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I absolutely LOVED this, thank you SO much for sharing it!  I immediately sent it to my sponsee and another friend in the program.  I love how AA continues to show that it is "tried and true!"  This letter being from 1954 is just amazing....oh how many lives two men have affected so many years ago by starting a program to help themselves and "possibly" some others.....I am so grateful to them and to this program!!



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Imperfect changes are slow steps of progress wrapped in His Grace......hence, Imperfect progress.........progress not perfection....

Darby



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This spoke wonders to me.

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Stephanie Ralph


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I wouldn't change a thing no update necessary.  It is just as appropriate now as it was in 1954.  I read this many, many years ago when I was 22 yrs old my first time in AA. My parents had a lot of literature around our home about AA but I couldn't truely relate.  I tried to fit but I wasn't truly ready. in and out of AA fora a time then I just quit going .Now 20 years later I relate to all of it.  I haven't drank since Thanksgiving still feel pretty bad but I know I need help.  I have kinda been house bound. Messed up my pancreas so I've been pretty sick. I know when I feel better it will be harder. I don't trust myself to do it by myself.

My thinking is how I got where I am.   Do now know where local meeting are and plan to go when. Feel better. So until then here I am. Not sure how to reach out but. I need some help. Thanks

P



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Hi,

It doesn't matter about the hows or whys at this point. The important thing is that your life is at stake and you must answer the question as to whether or not you will choose to live. This disease wants us dead. Do whatever it takes. And yes it's hard but if I can do it anyone can that truly wants to. I pray you decide to live.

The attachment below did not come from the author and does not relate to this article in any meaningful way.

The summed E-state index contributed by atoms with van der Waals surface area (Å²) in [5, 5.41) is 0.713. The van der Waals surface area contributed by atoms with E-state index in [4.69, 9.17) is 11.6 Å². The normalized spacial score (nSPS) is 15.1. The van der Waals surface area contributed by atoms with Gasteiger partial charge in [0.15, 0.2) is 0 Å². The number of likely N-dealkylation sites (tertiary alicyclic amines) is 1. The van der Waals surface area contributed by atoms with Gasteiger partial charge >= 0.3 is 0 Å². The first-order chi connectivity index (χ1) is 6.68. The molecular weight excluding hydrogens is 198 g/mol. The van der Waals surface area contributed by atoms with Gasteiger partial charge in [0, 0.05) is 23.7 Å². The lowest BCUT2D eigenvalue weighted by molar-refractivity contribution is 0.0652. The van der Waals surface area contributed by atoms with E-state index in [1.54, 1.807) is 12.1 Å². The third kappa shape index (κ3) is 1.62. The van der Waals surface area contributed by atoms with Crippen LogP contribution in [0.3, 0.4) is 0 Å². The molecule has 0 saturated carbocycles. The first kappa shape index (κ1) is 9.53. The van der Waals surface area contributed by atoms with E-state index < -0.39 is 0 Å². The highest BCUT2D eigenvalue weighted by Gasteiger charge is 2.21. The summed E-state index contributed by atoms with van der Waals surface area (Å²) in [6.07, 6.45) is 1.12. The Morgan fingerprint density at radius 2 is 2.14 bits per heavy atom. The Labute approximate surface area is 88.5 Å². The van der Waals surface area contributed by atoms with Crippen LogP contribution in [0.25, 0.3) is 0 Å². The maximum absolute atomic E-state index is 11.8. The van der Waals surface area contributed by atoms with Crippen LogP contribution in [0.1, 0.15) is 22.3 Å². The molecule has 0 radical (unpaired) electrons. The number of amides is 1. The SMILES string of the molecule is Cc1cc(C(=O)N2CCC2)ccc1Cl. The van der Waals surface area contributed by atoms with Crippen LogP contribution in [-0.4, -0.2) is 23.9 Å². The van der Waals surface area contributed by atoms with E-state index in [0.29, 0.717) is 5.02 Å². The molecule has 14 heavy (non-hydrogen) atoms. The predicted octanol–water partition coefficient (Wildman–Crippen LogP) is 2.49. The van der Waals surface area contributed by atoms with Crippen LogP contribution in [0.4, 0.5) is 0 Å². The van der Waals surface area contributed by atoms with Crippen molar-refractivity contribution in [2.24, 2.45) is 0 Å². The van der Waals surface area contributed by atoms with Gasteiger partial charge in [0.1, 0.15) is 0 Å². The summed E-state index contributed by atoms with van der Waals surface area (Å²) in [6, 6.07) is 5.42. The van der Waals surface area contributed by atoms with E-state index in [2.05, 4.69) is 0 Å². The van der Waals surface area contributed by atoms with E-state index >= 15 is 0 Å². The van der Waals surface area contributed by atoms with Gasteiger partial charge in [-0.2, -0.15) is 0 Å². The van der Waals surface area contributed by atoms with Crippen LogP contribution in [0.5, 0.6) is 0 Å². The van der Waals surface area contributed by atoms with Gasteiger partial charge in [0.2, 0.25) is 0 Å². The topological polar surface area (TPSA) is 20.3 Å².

Senita



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Senita


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Wow, I really relate to this post. I am just embarking on my journey to a sober life. As a woman, I became addicted to drugs and alcohol in an effort to control my weight and maintain a perfect facade. Ironically, my methods for maintaining a slim and "healthy" appearance have wreaked havoc on my mental and physical health. Before I knew it, my secret cigarettes and secret swigs from a flask here and there escalated into a full-blown raging addiction. Picking up the pieces will be no easy task. While I was busy concerning myself with trivial and superficial things, I missed countless opportunities and everything I should have been working toward became stagnant. I wonder how many women have wandered down this path keeping all of their addictions secret until some final disaster.

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katie


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Thank you.



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When I started reading this is just showed me so much of Myself in all of it. From trying to be the perfect child in the family to the high standards I had put on me. I was the hidding one and first started just out there but got worse. I have been to rehab and hospital over 20 times and one time in acoma for 4 days. but even a month after that I drank again. I thought that was my rock bottom but wasnt. I have gone to IOP and finished that and Now in OP and dealing with some other mental health and other counseling. It just isnt one thing that gets us here. But one thing can get us out. Faith in God and AA Thank you

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Michaelle Brown


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Thank you, Thank you, Thank you!


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I will succeed


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This describes me perfectly. Here I am swearing off drinking as of last night, telling myself I'm gonna go to AA meetings, but I have already taken a shot. Why can't I stop? I hide my bottles telling myself I can control my drinking but the next thing I know I blacked out. I don't remember a think that happened for hours on end. Then the next morning, I'm crying, ashamed, want to end it all.